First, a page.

Solitary Man

How to root for Michael Douglas’ lost soul

Jun 30, 2010 at 12:00 am

In Solitary Man, Michael Douglas hobbles around like a lion with a thorn in his paw, fiercely refusing to admit that his proud gait has been slowed to a limp. Douglas plays Ben Kalman, a reduction of his most famous characters, like Gordon Gecko, a vain, one-time hot shot laid low by the vicissitudes of time, and mostly by his own epic failings. In his glory days, Ben billed himself as "New York's honest car dealer," then stopped believing his own pitches, started scamming and cooking the books, losing his mini-empire and, for a while, even his freedom. Time in the joint tends to sober a guy up, but not our Ben; he's still tousling his mane and chasing after anything in a skirt, preferably those with the freshest sell-by dates. He won't let his grown daughter call him "Dad" in public, and makes his grandson call him "Captain Ben," so as not scare off the chippies. He's the sort of reckless old cad who isn't satisfied with dating a smokin' hot lady like Mary-Louise Parker, but chooses instead to make a move on her nubile daughter while escorting her on a college tour of his alma mater. That colossally bad decision is just one mishap for a man who seems genetically adverse to any growth or maturation, and the film never wavers in exposing the warts behind the matinee smile. 

Such a selfish, unrepentant asshole should be easy to dismiss, but Douglas plays him with so much charm and intelligence that we root for his lost soul, while suspecting he may never have had one.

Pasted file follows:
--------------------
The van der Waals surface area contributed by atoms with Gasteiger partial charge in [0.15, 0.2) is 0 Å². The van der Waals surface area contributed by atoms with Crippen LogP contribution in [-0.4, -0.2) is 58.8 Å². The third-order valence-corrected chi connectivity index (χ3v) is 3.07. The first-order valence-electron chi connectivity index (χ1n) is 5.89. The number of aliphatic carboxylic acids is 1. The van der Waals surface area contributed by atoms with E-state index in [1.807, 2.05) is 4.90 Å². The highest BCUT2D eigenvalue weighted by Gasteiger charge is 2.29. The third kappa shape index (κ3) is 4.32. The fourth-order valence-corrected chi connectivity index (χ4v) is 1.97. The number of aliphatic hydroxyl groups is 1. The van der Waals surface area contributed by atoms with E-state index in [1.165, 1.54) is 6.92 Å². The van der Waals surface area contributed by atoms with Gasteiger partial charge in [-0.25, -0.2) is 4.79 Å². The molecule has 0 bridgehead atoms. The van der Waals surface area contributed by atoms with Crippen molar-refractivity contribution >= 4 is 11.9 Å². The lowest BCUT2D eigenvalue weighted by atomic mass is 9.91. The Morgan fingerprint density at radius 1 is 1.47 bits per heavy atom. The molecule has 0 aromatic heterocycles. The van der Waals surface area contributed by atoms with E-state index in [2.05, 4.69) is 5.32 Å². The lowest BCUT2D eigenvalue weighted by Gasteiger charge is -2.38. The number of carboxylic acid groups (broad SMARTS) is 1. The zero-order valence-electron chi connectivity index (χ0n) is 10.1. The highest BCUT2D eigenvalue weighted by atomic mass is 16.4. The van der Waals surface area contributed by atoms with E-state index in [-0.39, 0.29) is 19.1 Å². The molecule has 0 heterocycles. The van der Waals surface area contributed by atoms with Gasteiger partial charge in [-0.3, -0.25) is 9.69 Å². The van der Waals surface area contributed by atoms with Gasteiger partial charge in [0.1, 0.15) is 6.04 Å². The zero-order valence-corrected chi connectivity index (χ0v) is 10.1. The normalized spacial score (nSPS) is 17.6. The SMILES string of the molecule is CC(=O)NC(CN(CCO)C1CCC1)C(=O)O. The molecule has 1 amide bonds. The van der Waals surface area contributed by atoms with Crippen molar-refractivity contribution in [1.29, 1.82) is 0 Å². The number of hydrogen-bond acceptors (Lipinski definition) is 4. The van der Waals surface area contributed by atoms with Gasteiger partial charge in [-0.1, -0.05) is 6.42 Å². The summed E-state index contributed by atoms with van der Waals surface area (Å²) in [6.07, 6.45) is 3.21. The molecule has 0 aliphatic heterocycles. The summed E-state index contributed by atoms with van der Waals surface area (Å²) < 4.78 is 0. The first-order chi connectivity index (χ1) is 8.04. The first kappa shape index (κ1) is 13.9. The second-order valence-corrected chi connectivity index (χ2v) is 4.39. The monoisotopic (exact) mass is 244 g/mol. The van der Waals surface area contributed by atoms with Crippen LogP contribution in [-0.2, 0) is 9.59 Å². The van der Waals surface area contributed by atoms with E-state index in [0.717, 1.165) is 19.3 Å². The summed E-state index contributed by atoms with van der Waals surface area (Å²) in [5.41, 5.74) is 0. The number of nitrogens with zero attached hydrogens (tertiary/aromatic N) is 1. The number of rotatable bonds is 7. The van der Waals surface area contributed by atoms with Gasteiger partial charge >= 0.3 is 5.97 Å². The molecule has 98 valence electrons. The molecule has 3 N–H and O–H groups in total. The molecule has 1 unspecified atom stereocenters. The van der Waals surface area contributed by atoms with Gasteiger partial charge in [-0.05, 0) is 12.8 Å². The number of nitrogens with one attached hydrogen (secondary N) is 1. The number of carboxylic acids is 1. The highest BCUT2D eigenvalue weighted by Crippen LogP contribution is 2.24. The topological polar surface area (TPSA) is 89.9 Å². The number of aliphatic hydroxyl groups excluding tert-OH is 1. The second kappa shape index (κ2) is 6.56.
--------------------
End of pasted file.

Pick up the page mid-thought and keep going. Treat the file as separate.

Douglas gets to tweak his pet theme of male ego run amok, and if it's too familiar a turn, we can forgive him his victory lap.  

He's also subtly spoofing his own screen legacy, and his aging baby boomer generation's legendary self-absorption. While Ben is slow to understand it, we know that no man is an island, and Douglas gets sterling support from everybody, from Jenna Fischer as his exasperated daughter to Jesse Eisenberg as his timid young wingman to a warm Danny DeVito as his loyal old pal. 

Co-director Brian Koppelman's acidic script is so wickedly funny and brutally honest that it keeps the tone more Irish wake than dirge, even in the bleakest moments. For Ben, life is a series of transactions: Though at the end the terms are final, what you get out of the deal is up to you.

Showing at the Main Art Theatre, 118 N. Main St., Royal Oak; 248-263-2111.

Corey Hall writes about film for Metro Times. Send comments to [email protected].